— Rich Lowry is the editor of National Review. He can be reached via e-mail: [email protected]. © 2013 by King Features 


JFK Remembered
As the nation remembers the presidency of John F. Kennedy on the 50th anniversary of his death on November 22, here’s a look back at images of Kennedy from his 1960 campaign and during his time as the 35th President of the United States.
THE CAMPAIGN: Kennedy arrives at Los Angeles International Airport on his way to the Democratic Party convention.
Kennedy announces his candidacy for president to convention delegates at the Los Angeles Coliseum, July 15, 1960.
Kennedy aboard his campaign plane.
Kennedy talks with a farmer during a campaign visit to Fort Dodge, Iowa.
Kennedy speaks to garment workers at a factory in downtown Los Angeles, Calif.
Kennedy with Republican nominee Richard M. Nixon during one of their historic presidential debates.
Kennedy (lower right) greets a rally of some 20,000 supporters outside a hotel in Minneapolis, Minn.
John and Jacqueline during a ticker-tape parade in New York City.
CHIEF EXECUTIVE: Kennedy delivers his inaugural address in Washington, D.C.
John and Jacqueline share a moment in the Capitol Hill rotunda shortly after he was sworn in as president.
The First Couple attend the inaugural ball.
Attorney General Robert Kennedy and President Kennedy talk during escalating tensions with the Soviet Union over missile emplacements in Cuba.
Kennedy stands before a large map of Laos during a televised news conference on foreign policy.
Vice president Lyndon Johnson (left), President Kennedy, and Jacqueline stand in the White House secretary’s office as they watch news coverage of astronaut Alan Shepard becoming the first American in space.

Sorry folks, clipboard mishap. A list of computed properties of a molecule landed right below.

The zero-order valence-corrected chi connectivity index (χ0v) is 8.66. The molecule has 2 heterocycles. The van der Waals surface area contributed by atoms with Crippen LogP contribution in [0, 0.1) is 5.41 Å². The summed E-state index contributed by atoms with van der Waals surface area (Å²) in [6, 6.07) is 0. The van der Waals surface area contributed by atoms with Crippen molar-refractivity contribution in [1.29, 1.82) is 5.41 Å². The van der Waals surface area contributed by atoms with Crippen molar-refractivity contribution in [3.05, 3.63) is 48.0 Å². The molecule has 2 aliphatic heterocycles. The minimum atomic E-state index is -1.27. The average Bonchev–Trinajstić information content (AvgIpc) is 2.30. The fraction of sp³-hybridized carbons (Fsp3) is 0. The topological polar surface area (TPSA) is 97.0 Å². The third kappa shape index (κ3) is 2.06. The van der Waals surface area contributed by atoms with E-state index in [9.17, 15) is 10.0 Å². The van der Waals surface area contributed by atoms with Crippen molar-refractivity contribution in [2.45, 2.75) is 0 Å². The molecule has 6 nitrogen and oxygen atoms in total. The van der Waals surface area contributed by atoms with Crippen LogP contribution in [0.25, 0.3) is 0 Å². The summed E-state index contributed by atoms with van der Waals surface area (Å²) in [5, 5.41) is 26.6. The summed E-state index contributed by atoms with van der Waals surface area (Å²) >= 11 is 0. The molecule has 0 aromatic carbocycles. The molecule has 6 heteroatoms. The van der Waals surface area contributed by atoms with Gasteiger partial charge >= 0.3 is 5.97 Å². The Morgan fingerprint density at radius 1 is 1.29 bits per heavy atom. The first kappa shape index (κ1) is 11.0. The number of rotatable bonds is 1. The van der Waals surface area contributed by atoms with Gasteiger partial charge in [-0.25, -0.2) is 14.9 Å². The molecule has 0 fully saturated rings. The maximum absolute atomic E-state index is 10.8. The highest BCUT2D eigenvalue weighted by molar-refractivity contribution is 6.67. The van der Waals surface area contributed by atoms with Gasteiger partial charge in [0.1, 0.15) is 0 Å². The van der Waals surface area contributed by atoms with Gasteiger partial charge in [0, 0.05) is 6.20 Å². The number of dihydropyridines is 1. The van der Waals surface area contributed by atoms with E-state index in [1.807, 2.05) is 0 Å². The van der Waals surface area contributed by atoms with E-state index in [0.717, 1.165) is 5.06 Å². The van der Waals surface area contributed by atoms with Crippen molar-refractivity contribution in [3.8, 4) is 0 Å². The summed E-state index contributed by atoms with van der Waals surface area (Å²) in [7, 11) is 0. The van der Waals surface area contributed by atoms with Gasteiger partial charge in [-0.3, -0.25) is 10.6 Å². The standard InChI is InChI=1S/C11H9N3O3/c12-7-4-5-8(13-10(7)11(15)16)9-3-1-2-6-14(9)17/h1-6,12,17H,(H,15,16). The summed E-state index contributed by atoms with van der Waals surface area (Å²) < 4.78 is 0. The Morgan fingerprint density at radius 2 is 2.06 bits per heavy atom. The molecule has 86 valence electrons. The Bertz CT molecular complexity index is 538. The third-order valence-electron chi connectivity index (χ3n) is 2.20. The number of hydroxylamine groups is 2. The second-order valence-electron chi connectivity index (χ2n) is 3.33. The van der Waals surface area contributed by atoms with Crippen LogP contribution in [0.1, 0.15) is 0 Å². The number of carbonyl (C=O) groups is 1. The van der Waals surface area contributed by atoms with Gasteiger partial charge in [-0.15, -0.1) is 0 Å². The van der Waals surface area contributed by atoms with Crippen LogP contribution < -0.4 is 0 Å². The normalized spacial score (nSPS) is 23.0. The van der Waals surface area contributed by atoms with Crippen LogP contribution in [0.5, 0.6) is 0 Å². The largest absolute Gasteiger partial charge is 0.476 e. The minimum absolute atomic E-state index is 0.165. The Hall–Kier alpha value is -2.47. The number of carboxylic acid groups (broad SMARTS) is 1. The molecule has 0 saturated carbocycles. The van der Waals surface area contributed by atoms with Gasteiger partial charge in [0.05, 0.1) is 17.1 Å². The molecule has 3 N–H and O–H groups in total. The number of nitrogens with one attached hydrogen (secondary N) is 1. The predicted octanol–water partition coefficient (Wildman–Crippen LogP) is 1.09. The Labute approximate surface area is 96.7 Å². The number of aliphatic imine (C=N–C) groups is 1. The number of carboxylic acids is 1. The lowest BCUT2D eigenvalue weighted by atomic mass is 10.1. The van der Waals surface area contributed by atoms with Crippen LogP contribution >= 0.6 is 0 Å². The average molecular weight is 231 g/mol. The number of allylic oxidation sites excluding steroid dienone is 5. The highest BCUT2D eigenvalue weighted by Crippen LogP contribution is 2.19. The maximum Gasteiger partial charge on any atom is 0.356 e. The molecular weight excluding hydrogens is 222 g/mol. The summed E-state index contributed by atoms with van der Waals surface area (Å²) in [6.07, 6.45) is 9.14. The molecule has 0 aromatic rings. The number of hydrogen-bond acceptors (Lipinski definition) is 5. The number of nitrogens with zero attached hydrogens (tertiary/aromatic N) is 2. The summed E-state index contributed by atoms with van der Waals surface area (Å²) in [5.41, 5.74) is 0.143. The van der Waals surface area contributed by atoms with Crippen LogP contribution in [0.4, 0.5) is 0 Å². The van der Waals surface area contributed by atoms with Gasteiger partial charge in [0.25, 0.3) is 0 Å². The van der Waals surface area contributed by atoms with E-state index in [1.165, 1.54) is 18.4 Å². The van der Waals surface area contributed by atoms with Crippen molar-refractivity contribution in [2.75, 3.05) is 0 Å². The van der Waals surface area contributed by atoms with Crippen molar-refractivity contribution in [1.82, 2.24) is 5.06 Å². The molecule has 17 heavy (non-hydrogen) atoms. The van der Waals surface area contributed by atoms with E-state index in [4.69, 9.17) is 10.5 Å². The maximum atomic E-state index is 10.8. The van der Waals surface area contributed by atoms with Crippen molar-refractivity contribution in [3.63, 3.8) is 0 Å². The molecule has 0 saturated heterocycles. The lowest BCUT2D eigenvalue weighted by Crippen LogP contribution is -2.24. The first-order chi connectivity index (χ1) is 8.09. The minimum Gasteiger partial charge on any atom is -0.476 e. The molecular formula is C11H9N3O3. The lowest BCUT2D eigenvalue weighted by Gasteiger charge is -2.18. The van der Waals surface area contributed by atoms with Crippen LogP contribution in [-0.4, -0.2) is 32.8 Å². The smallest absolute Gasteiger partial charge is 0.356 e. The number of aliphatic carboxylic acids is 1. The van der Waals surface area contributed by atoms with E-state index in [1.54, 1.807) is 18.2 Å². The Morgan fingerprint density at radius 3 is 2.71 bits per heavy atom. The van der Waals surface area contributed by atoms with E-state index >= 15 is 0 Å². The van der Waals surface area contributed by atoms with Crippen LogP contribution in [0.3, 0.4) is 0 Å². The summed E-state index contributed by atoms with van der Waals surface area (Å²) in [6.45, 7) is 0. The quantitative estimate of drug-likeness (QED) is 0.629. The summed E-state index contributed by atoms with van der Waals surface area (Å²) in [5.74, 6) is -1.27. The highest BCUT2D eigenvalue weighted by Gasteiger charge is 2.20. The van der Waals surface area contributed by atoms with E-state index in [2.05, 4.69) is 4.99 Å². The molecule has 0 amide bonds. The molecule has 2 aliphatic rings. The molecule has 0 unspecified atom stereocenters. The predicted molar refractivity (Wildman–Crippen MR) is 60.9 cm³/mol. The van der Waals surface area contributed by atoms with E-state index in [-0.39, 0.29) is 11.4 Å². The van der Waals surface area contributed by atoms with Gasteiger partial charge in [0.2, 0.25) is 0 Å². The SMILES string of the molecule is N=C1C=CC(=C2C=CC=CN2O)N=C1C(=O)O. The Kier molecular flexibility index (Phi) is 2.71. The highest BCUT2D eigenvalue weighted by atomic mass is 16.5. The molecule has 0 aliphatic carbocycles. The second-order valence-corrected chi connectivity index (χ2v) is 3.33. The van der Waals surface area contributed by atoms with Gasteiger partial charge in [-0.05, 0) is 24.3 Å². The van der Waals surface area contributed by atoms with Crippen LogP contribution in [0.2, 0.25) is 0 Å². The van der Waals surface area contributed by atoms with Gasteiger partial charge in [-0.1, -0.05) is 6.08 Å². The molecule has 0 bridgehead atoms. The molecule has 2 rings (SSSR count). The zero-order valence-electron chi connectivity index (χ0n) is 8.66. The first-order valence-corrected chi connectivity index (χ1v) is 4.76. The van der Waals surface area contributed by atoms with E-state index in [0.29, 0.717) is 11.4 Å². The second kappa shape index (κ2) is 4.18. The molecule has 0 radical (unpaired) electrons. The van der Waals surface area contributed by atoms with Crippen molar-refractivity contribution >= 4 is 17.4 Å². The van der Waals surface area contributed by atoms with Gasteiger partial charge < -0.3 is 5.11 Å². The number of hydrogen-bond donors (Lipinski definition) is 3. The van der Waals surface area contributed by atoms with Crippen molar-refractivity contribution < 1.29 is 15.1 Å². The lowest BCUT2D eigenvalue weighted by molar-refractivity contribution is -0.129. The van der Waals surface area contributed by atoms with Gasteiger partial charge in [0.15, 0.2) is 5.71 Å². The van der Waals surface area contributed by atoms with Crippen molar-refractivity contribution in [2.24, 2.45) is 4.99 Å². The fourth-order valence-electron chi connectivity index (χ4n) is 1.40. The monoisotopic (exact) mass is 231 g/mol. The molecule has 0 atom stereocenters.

News crews fill the Oval Office for a presidential address on Kennedy’s talks with Soviet Premier Nikita Kruschev and French President Charles de Gaulle.
Kennedy at his desk in the Oval Office after signing a presidential proclamation concerning the Cuban Missile Crisis.
Kennedy with Soviet Premier Nikita Krushchev at the Vienna Summit in Austria.
Kennedy speaks to a cheering crowd at City Hall in West Berlin, Germany.
Kennedy delivers his famous “Ich bin ein Berliner” speech in West Berlin, Germany.
Kennedy (third from right) meets with civil rights leaders prior to the March on Washington in August, 1963. The Reverend Martin Luther King is seen at left.
FAMILY MAN: The First Family and their dogs at Hyannis Port, Mass.
Kennedy in the Oval Office with Caroline and John Jr.
Kennedy and three-year-old daughter Caroline exit a White House elevator.
John and Jacqueline watch the 1962 America’s Cup competition aboard USS Joseph P. Kennedy Jr., off Newport, R.I.
The Kennedy Clan (from left): Robert, Edward, and John Kennedy in Washington, D.C.
PRESIDENTIAL AFFAIRS: Kennedy on the tarmac in West Palm Beach, Fla., on his way back to Washington after a tour of Latin America.
Kennedy with Mexican president Adolfo Lopez Mateos during a ticker-tape parade in Mexico City.
Kennedy greets residents of Galway during a visit to Ireland.
Kennedy inspects the Friendship 7 Mercury-program space capsule with astronaut John Glenn (left) and Vice President Johnson at Cape Canaveral, Fla.
Kennedy watches a Polaris missile launch in Cape Canaveral, Fla.
Kennedy prepares to throw the ceremonial first pitch in Washington, D.C.
Kennedy speaks at a Democratic Party dinner at the National Guard Armory in Washington, D.C., in front of a birthday cake in his honor.
Kennedy in the Oval Office.
A 16-year-old Bill Clinton shakes Kennedy’s hand during an American Legion Boys Nation event.
Kennedy cracks a smile during an interview with CBS Television.
Kennedy jokes with reporters in the White House Rose Garden.
The Kennedys greet well-wishers at Houston International Airport before travelling to Dallas the next day.
The Kennedys arrive at Love Field in Dallas, Texas, on November 22, 1963.
The Kennedys, joined by Texas Governor John Connally and his wife, depart Love Field in the presidential motorcade, November 22, 1963.
Updated: Nov. 21, 2013